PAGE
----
Over the past three decades, the role of the nurse practitioner has evolved in response to society's need for primary and specialty patient care (National Organization of Nurse Practitioner Faculties, Advanced Nursing Practice: Curriculum Guidelines and Program Standards for Nurse Practitioner Education 2nd edition (1995)). As a result, the nearly 30,000 nurse practitioners in this country are in increasing demand to provide comprehensive, collaborative primary and specialty care for individuals, families, and communities in a variety of settings. Their efforts not only meet the basic health care needs of rural and inner city populations, but also deliver primary care to other underserved populations such as schoolchildren, the homeless, and the elderly.
Today, certifications for Advanced Practice Nursing include:
- Adult Nurse Practitioner (ANP)
- Certified Nurse Anesthetist (CRNA)
- Certified Nurse Midwife (CNM)
- Family Nurse Practitioner (FNP)
- Gerontological Nurse Practitioner (GNP)
- Neonatal Nurse Practitioner (NNP)
- OB/GYN Nurse Practitioner (OGNP)
- Pediatric Nurse Practitioner (PNP)
Nurse practitioners working in these roles offer quality and cost-effective care by providing many of the same health care services as physicians, such as performing physical examinations; implementing minor medical procedures such as casting; treating illnesses; and prescribing medications. In fact, nurse practitioners can deliver as much as 80 percent of the health care services provided by primary care physicians while improving cost effectiveness. What distinguishes nurse practitioners from other primary care providers is their focus on wellness promotion and illness prevention from holistic, family, and community perspectives.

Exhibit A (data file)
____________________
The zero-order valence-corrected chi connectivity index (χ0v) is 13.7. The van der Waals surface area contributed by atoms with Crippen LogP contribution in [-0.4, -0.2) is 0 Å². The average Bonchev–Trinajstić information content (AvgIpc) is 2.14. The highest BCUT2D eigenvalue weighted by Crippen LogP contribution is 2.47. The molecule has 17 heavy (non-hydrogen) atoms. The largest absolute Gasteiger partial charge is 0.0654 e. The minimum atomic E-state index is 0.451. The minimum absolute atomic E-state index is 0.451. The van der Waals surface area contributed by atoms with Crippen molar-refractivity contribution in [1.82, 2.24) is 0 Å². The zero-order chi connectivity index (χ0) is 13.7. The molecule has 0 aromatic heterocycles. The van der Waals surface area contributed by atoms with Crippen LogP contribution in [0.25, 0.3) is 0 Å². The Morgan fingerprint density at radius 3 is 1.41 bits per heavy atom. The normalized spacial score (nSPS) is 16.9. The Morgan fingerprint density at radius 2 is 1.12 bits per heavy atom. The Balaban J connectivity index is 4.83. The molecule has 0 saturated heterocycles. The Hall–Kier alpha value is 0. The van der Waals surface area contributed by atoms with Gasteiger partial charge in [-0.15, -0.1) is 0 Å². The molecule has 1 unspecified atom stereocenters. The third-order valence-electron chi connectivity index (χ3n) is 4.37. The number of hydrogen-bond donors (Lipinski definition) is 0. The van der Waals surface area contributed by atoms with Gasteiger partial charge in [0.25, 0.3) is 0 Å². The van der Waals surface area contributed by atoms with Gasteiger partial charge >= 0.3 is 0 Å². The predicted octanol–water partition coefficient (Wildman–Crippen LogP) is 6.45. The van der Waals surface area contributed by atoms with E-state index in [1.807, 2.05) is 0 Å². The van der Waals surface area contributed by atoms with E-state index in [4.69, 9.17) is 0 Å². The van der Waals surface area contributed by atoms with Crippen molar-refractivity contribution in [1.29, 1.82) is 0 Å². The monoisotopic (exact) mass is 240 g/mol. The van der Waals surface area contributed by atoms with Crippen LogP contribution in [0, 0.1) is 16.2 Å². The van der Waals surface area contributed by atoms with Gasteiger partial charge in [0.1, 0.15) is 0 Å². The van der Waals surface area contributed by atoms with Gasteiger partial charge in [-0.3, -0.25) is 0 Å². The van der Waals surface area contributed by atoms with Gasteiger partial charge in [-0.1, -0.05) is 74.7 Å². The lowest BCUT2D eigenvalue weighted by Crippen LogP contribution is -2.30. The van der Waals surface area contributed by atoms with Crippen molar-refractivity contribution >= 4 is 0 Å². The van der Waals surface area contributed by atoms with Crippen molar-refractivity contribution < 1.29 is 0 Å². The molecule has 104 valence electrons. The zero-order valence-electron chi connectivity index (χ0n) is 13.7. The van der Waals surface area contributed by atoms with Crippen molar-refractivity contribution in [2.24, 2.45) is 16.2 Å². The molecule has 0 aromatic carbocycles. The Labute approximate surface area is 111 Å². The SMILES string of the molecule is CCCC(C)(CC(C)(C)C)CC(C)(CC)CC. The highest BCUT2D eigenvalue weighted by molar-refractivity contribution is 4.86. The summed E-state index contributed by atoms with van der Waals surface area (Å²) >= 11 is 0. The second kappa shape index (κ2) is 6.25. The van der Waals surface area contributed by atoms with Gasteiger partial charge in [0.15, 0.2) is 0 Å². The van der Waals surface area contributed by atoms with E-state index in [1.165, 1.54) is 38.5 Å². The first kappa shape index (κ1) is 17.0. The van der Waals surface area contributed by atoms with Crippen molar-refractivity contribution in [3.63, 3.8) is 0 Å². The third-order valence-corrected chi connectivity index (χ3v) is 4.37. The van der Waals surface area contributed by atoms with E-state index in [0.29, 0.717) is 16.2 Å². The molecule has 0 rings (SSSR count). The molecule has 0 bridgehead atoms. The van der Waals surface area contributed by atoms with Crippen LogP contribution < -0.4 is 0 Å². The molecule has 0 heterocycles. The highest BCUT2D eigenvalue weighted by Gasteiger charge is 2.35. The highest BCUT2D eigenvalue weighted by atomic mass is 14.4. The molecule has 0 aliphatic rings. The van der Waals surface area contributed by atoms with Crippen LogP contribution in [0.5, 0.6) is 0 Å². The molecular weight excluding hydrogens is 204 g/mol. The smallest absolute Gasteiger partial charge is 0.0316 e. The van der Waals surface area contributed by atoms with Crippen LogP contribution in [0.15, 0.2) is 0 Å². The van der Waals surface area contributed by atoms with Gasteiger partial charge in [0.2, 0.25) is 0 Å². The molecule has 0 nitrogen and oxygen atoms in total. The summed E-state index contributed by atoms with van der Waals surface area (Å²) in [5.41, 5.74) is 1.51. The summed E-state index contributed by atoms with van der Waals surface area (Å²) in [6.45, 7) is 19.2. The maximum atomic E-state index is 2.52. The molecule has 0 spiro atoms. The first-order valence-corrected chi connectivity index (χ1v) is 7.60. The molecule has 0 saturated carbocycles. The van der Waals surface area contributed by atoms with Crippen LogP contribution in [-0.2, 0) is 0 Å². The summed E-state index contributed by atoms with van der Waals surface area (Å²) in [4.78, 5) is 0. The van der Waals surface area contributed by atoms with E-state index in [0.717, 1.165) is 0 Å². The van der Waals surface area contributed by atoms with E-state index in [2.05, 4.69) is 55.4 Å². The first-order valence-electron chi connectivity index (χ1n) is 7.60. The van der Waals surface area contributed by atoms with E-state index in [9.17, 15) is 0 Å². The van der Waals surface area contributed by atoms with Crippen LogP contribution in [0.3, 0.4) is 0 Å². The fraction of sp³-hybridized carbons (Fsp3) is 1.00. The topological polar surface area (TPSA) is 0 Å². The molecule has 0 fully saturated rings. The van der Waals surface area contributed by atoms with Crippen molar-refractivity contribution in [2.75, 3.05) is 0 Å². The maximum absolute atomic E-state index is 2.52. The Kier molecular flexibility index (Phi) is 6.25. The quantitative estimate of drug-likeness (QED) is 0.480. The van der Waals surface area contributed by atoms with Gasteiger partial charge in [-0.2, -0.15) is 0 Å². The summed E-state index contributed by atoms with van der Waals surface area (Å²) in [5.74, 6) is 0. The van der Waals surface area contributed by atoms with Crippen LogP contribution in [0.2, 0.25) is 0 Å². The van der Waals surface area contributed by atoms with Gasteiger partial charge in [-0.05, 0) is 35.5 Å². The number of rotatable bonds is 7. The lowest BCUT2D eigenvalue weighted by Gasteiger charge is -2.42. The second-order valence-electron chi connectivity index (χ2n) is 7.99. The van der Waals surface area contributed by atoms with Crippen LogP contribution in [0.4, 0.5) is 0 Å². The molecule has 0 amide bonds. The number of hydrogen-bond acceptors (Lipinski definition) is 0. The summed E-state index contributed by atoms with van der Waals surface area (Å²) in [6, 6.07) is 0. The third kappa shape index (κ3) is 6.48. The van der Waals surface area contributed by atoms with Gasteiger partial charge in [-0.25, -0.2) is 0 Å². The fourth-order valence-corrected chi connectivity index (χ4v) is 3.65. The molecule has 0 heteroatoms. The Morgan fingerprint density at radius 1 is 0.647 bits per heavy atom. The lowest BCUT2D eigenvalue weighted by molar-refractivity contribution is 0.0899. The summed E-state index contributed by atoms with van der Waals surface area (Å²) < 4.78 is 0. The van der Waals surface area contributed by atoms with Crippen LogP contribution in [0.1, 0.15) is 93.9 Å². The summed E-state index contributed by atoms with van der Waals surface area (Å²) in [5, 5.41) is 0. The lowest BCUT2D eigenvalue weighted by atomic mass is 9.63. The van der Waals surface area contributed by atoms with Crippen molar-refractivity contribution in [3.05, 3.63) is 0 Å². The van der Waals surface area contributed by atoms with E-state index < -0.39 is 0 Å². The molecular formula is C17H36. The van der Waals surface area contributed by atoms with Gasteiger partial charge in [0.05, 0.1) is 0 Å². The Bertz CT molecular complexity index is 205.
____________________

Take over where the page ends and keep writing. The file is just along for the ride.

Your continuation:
California is currently facing a crisis in the availability of primary health care providers. State and federal sources predict that demand will continue to outpace supply as the need for nurses with advanced practice skills increases in light of current health care reforms.
Aware of these trends and changes in health care delivery that are sweeping the country, nurses are becoming increasingly interested in preparing themselves as primary care clinicians through programs such as Western University's Master of Science in Nursing/Family Nurse Practitioner program. From the non-degree certificate programs of the sixties, educational preparation of nurse practitioners has matured along with the NP role itself. Graduate nursing programs provide the content, values, skills and competencies necessary to prepare advanced practice nurses.
Web sites of particular interest to practicing or aspiring nurse practitioners include: